Carnegie Mellon University
Cost-Effective Lifetime Optimization for NoC-Based MPSoCs
As semiconductor manufacturing processes scale, lifetime
reliability problems are predicted to increase rapidly. Of
particular concern is the exponential growth of wear-out induced
permanent transistor failure, and the resulting failure of
processors, memories, and interconnect in everyday MPSoCs.
Designers will need to respond by addressing the lifetime
of all designs, not simply those intended for safety-critical
or high-availability systems.
The designers of such everyday systems rely on automation
approaches to meet time-to-market constraints, but at present
there are few tools to assist with design lifetime optimization.
We propose meeting this need with a novel synthesis approach
that generates lifetime-enhanced application-specific NoC-based
MPSoCs by finding the custom communication architectures and
redundancy allocations that present the best trade-offs of
cost and lifetime in the presence of permanent component failure.
Given an application and hardware/software partitioning, our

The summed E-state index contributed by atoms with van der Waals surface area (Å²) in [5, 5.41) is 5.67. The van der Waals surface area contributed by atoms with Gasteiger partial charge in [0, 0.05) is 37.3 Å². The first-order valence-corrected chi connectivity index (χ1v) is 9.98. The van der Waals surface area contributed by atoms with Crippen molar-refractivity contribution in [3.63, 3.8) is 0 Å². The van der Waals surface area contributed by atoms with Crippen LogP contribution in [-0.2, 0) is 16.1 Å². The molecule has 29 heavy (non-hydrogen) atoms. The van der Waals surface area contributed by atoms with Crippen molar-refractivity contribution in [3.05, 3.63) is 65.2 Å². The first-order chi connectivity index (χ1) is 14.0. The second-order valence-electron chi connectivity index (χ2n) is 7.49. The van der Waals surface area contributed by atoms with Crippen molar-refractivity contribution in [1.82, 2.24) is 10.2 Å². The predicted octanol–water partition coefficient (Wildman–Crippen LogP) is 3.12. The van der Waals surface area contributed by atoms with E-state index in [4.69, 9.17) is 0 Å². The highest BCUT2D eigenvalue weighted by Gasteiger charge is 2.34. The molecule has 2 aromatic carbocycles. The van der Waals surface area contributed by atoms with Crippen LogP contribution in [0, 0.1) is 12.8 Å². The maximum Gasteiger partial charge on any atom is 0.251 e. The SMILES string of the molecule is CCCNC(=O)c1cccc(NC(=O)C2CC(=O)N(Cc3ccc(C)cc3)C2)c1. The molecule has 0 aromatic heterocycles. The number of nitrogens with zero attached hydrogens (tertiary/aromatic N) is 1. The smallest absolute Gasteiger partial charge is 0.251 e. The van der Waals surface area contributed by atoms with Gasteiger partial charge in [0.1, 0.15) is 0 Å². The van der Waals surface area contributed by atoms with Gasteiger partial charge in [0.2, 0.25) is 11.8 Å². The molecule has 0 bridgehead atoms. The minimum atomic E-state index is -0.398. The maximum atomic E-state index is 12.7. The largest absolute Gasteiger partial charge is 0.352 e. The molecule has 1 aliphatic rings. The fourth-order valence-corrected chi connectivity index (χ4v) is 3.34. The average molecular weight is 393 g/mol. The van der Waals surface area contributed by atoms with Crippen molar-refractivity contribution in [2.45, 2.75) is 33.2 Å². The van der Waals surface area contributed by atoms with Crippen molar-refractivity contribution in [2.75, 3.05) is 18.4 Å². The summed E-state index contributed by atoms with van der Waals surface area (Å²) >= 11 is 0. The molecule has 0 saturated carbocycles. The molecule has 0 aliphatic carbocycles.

approach will, in a cost-sensitive way, distribute network
bandwidth and redundant resources to enable task remapping
and traffic re-routing in order to increase the probability
that systems are able to continue to operate even after components
To gain insight into how to organize such a tool, we conducted
a design space case study exploring the relationship of system
communication architecture, redundancy allocation, system
cost and system reliability in NoC-based MPSoCs. Based on
this case study, we divide design space exploration into two
iteratively repeated steps: NoC Search and RA Search. NoC
Search uses cause-of-failure analysis to make incremental
changes to the system communication architecture. RA Search
then searches for allocations of redundant capacity to processors
and memories that offer the best reliability and cost trade-offs.
NoC Search and RA Search are repeated a number of times, resulting
in a set of cost-reliability Pareto-optimal design points
for the designer to choose from. This talk focuses on the
experimental support for such a design space exploration formulation,
and presents some initial results from a preliminary implementation
of RA Search.
Brett H. Meyer is a Ph.D candidate advised by Professor Don
Thomas in the Department of Electrical and Computer Engineering
at Carnegie Mellon University. He received his B.S. in electrical
engineering from the University of Wisconsin-Madison in 2003,
and his M.S. in electrical and computer engineering from Carnegie
Mellon University in 2005. His research is presently focused
on the automation of embedded multiprocessor-systems-on-chips
for increased lifetime in the presence of permanent component